Sam heads for the hills as Donegal turn perceived football wisdom on its head
IN 100 YEARS’ time the roll of honour will show Donegal won the All-Ireland football championship for the second time. But the result of yesterday’s high-wire and deeply tense September showpiece was just the final step on a miraculous journey completed by Glenties man Jim McGuinness and the players from the northwest.
In two years Donegal have come from nothing and nowhere to sweep the board. In doing so they patented a game filled with dark magic and have turned much perceived football wisdom on its head.
If there was a cruel twist to one of the most unexpected fables in Gaelic games, it was that Mayo, the county cursed by too many empty Septembers, once again discovered that this was not their year. The final score was 2-11 to 0-13, a tooth- and-nail scrap from first to last.
“I said to them over the past few weeks that I could see the cup in the front of the bus,” McGuinness said after the team had finally left the pitch in Croke Park after a euphoric victory lap. “But the moment the door closes on that bus and I know we are heading home . . . that is going to be the best journey that these boys will ever be on in their life. That is the moment I am looking forward to.”
In what was one of the most novel and highly anticipated All-Ireland finals for years, nothing turned out quite the way people thought it would. In the hours before the throw-in, the streets and pubs around the Jones’s Road cathedral were heavy with expectation from both sets of supporters.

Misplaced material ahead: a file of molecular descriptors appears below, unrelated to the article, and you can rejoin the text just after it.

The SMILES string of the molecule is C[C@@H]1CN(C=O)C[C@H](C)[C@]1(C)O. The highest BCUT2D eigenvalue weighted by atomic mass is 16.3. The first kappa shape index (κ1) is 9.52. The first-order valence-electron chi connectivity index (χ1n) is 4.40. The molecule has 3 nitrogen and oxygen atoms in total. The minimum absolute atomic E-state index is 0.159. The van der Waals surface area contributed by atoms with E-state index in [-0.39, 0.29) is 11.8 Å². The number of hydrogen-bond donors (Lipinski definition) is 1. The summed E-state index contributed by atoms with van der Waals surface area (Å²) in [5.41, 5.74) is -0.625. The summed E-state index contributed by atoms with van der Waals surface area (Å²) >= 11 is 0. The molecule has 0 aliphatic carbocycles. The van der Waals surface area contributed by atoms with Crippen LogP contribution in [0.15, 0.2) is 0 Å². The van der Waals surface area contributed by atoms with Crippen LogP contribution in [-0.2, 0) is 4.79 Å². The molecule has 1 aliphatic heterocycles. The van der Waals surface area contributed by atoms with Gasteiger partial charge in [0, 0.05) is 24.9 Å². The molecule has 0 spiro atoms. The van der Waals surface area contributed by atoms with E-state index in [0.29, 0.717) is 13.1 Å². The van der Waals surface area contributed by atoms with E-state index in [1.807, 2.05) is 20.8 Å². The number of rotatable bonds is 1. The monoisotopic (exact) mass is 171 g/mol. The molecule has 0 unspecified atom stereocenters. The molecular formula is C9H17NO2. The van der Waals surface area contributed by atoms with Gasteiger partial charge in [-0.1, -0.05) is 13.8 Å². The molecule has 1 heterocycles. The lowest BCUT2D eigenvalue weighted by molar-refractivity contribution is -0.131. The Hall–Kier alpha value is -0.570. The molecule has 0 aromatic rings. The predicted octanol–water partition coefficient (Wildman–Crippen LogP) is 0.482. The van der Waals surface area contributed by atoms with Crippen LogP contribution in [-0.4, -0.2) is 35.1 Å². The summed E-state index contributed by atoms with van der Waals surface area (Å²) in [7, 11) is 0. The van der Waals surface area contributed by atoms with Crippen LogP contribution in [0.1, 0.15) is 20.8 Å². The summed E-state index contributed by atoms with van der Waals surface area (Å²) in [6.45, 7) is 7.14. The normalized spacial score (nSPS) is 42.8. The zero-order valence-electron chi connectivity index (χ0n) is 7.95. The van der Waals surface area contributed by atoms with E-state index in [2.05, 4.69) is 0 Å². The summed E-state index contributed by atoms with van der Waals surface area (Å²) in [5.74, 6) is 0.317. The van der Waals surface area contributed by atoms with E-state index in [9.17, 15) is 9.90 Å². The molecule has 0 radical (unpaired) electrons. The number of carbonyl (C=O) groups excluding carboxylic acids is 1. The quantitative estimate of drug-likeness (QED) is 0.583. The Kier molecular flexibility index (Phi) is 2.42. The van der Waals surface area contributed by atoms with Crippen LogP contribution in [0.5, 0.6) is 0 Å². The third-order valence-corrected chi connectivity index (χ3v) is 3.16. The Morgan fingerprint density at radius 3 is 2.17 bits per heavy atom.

Mayo people came to the city with a quiet conviction that a green-and- red team could win back the Sam Maguire for the first time since 1951. Donegal people arrived with the odd sensation of having their team as favourites.
Yesterday the Ulster men got a fantasy start when Michael Murphy, the team talisman and captain, fired a sensational goal after just three minutes. When Colm McFadden added another, it seemed as if Mayo’s world was about to cave in again. Another September nightmare loomed. But this is a different Mayo side: they are helplessly stubborn and tough. They made a fight of it until the end and they at least made sure that if it had to be a defeat, it was just that.
It was nothing to add to the mythology of Mayo’s deathless obsession with winning the big silver cup. But that quest goes on. Today Mayo head west to nurse the latest wound.
The Donegal men embark on the sweetest journey of all. They are the All-Ireland champions that nobody saw coming – until it was too late.